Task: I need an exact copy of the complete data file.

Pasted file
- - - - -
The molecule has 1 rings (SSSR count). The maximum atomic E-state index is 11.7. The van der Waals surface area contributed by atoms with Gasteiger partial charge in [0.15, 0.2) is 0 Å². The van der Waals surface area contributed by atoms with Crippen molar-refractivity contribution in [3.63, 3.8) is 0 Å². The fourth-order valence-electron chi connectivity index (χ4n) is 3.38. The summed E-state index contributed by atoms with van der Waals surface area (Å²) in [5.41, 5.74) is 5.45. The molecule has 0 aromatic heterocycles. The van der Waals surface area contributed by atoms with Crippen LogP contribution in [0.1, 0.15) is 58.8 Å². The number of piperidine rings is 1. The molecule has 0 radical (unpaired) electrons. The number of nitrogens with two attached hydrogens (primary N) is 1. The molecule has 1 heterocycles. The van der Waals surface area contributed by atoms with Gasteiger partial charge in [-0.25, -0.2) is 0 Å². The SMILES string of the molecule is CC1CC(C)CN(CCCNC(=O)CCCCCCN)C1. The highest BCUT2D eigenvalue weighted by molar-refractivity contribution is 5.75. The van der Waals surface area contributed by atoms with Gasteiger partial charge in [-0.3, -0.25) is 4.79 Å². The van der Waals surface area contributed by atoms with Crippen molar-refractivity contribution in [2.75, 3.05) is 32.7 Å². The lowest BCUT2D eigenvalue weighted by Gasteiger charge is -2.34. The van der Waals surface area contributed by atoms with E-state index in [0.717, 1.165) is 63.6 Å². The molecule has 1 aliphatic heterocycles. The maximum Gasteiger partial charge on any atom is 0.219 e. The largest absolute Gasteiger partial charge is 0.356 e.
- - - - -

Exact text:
The molecule has 1 rings (SSSR count). The maximum atomic E-state index is 11.7. The van der Waals surface area contributed by atoms with Gasteiger partial charge in [0.15, 0.2) is 0 Å². The van der Waals surface area contributed by atoms with Crippen molar-refractivity contribution in [3.63, 3.8) is 0 Å². The fourth-order valence-electron chi connectivity index (χ4n) is 3.38. The summed E-state index contributed by atoms with van der Waals surface area (Å²) in [5.41, 5.74) is 5.45. The molecule has 0 aromatic heterocycles. The van der Waals surface area contributed by atoms with Crippen LogP contribution in [0.1, 0.15) is 58.8 Å². The number of piperidine rings is 1. The molecule has 0 radical (unpaired) electrons. The number of nitrogens with two attached hydrogens (primary N) is 1. The molecule has 1 heterocycles. The van der Waals surface area contributed by atoms with Gasteiger partial charge in [-0.25, -0.2) is 0 Å². The SMILES string of the molecule is CC1CC(C)CN(CCCNC(=O)CCCCCCN)C1. The highest BCUT2D eigenvalue weighted by molar-refractivity contribution is 5.75. The van der Waals surface area contributed by atoms with Gasteiger partial charge in [-0.3, -0.25) is 4.79 Å². The van der Waals surface area contributed by atoms with Crippen molar-refractivity contribution in [2.75, 3.05) is 32.7 Å². The lowest BCUT2D eigenvalue weighted by Gasteiger charge is -2.34. The van der Waals surface area contributed by atoms with E-state index in [0.717, 1.165) is 63.6 Å². The molecule has 1 aliphatic heterocycles. The maximum Gasteiger partial charge on any atom is 0.219 e. The largest absolute Gasteiger partial charge is 0.356 e.